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By the end of the 20th century, concerns about the environmental impact of the ever-increasing global population were already reaching worrying proportions. In the first 20 years of the 21st century, these concerns have only increased with the threat of climate change, loss of habitats and biodiversity, and water scarcity. Other existing and persistent threats include those to our terrestrial, marine and aerial environments, as the result of the specific impacts we see from our increased and unsustainable demand on natural resources and ecosystems, and our management of emissions and waste. Re-assessing the way in which we have been utilising resources, understanding the impacts of increased consumerism, and poor management of goods and materials after use, are critical in helping us to re-dress the balance and reduce our impacts for future generations. It is indeed worrying, given the body of evidence that already exists, that we may already be past the tipping point for some of the environmental impacts.

Circular Economy thinking is a conceptual way of managing resources in non-linear, more efficient manner, and there is a need to better understand how the re-use, re-cycling and re-purpose model will impact on the techno- and biospheres proposed in the Circular Economy model. Life Cycle Assessment (LCA) has been in development as a methodology since the late 1960s, to quantify environmental impacts. As the LCA methodology matures, it brings into existence an increasing body of data and methodological approaches across several impactful activities, materials and products. However, this provides a daunting array of approaches to the LCA methodology and despite the development of well-set rules, commencing an LCA study can present an enormous challenge to newcomers and established practitioners alike.

The editors of this book, Dr Aiduan Borrion (University College London), Dr Mairi J. Black (University of Surrey/University College London) and Dr Onesmus Mwabonje (Imperial College London), have worked collaboratively for a number of years and believe that LCA is better informed by such collaboration and stakeholder engagement, to verify data, rationalise the approaches taken and methodologies employed in a transparent manner. In fact, LCA requires that we draw on and share the expertise and knowledge of a number of disciplines and perspectives. This book has brought together a number of international, multidisciplinary experts in LCA, to address a range of products, processes and services, with the aim of relating the use of LCA as a metric for Circular Economy. The diligent and insightful chapters provided by all the contributors to this book are key to providing a practical view on approaches taken in LCA. It is hoped that the book will provide a good reference point and offer guidance in addressing some of the key industries that are so impactful to the natural environment. The editors of the book would like to thank all the chapter authors and contributors for their expert insights.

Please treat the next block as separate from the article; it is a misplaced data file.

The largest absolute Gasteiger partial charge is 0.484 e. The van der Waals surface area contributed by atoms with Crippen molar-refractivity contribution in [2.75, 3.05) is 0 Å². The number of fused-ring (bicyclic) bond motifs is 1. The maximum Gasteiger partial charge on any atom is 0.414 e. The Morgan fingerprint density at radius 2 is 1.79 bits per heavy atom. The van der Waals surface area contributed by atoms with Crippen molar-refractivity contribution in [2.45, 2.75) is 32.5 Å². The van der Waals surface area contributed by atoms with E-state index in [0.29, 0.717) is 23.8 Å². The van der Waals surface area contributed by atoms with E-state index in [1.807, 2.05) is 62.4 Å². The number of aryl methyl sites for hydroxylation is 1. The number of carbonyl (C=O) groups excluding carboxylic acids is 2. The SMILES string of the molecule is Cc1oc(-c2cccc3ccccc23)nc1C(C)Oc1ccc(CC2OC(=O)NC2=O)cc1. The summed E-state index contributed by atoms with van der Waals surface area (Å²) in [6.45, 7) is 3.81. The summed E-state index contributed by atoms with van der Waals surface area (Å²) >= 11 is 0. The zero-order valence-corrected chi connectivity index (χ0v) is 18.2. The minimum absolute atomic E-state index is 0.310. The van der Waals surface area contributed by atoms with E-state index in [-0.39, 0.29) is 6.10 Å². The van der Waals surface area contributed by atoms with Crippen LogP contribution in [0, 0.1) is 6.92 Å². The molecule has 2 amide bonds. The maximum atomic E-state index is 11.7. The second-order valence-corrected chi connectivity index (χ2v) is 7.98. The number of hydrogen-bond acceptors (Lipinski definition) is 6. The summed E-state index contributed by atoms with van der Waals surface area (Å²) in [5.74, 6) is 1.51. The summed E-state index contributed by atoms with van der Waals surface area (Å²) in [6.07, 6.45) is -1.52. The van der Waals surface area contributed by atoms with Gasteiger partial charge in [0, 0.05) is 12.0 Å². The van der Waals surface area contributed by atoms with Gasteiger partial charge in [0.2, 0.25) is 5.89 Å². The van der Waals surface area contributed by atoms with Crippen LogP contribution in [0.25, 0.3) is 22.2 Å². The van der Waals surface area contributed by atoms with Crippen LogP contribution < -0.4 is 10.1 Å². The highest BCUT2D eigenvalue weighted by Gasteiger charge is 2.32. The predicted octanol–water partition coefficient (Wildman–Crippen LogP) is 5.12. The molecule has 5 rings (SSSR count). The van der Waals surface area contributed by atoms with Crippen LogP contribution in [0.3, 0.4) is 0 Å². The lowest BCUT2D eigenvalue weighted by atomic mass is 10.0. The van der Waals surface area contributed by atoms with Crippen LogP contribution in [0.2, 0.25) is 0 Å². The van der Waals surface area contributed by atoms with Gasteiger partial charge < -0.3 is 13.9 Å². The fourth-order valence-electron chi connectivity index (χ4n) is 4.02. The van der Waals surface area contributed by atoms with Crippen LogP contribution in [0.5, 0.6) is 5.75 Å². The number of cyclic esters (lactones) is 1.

At the time of writing this preface, the world as we know it has faced a new threat that has impacted populations across the globe. The Covid-19 pandemic has necessitated significant shifts in societal structures and behaviours, as a means of managing the impacts on the human population, but still tragic losses of life have already occurred. We don't know what the future will hold and, for many, the disruptive force of the pandemic has led us to – and will necessitate – new systems of management in healthcare; as well as in the workplace and in transport systems, food and industrial resources supply chains, and in the social activities we may all have taken for granted. To this end, it is hoped that the approaches taken to a global recovery will take a ‘grow back better’ approach, which will genuinely allow us to address the environmental concerns of 2020, both pre- and post-pandemic.

Aiduan Borrion, Mairi J. Black and Onesmus Mwabonje

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